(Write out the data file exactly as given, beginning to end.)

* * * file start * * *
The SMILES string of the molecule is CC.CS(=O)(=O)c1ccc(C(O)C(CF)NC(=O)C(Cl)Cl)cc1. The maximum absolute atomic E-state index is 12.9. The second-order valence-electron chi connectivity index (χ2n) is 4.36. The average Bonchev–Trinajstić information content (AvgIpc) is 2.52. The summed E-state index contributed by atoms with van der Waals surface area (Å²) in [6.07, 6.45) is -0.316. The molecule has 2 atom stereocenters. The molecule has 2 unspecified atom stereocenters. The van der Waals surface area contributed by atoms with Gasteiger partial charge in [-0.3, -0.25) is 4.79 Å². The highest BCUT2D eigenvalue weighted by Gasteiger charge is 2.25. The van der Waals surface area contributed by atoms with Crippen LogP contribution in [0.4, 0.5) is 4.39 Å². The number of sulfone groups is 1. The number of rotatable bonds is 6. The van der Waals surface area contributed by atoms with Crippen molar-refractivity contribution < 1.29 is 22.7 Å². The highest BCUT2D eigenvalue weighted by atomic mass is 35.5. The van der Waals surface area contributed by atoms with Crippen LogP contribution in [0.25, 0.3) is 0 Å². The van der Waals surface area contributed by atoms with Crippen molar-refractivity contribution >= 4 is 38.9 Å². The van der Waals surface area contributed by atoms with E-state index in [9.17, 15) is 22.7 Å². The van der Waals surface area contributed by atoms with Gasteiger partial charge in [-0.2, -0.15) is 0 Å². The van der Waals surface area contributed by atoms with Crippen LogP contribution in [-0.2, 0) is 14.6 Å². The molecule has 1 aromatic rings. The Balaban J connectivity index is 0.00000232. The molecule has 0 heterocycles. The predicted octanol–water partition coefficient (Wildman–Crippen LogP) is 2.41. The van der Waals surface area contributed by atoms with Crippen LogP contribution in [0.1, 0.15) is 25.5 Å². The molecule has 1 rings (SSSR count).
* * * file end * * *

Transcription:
The SMILES string of the molecule is CC.CS(=O)(=O)c1ccc(C(O)C(CF)NC(=O)C(Cl)Cl)cc1. The maximum absolute atomic E-state index is 12.9. The second-order valence-electron chi connectivity index (χ2n) is 4.36. The average Bonchev–Trinajstić information content (AvgIpc) is 2.52. The summed E-state index contributed by atoms with van der Waals surface area (Å²) in [6.07, 6.45) is -0.316. The molecule has 2 atom stereocenters. The molecule has 2 unspecified atom stereocenters. The van der Waals surface area contributed by atoms with Gasteiger partial charge in [-0.3, -0.25) is 4.79 Å². The highest BCUT2D eigenvalue weighted by Gasteiger charge is 2.25. The van der Waals surface area contributed by atoms with Crippen LogP contribution in [0.4, 0.5) is 4.39 Å². The number of sulfone groups is 1. The number of rotatable bonds is 6. The van der Waals surface area contributed by atoms with Crippen molar-refractivity contribution < 1.29 is 22.7 Å². The highest BCUT2D eigenvalue weighted by atomic mass is 35.5. The van der Waals surface area contributed by atoms with Crippen LogP contribution in [0.25, 0.3) is 0 Å². The van der Waals surface area contributed by atoms with Crippen molar-refractivity contribution >= 4 is 38.9 Å². The van der Waals surface area contributed by atoms with E-state index in [9.17, 15) is 22.7 Å². The van der Waals surface area contributed by atoms with Gasteiger partial charge in [-0.2, -0.15) is 0 Å². The van der Waals surface area contributed by atoms with Crippen LogP contribution in [-0.2, 0) is 14.6 Å². The molecule has 1 aromatic rings. The Balaban J connectivity index is 0.00000232. The molecule has 0 heterocycles. The predicted octanol–water partition coefficient (Wildman–Crippen LogP) is 2.41. The van der Waals surface area contributed by atoms with Crippen LogP contribution in [0.1, 0.15) is 25.5 Å². The molecule has 1 rings (SSSR count).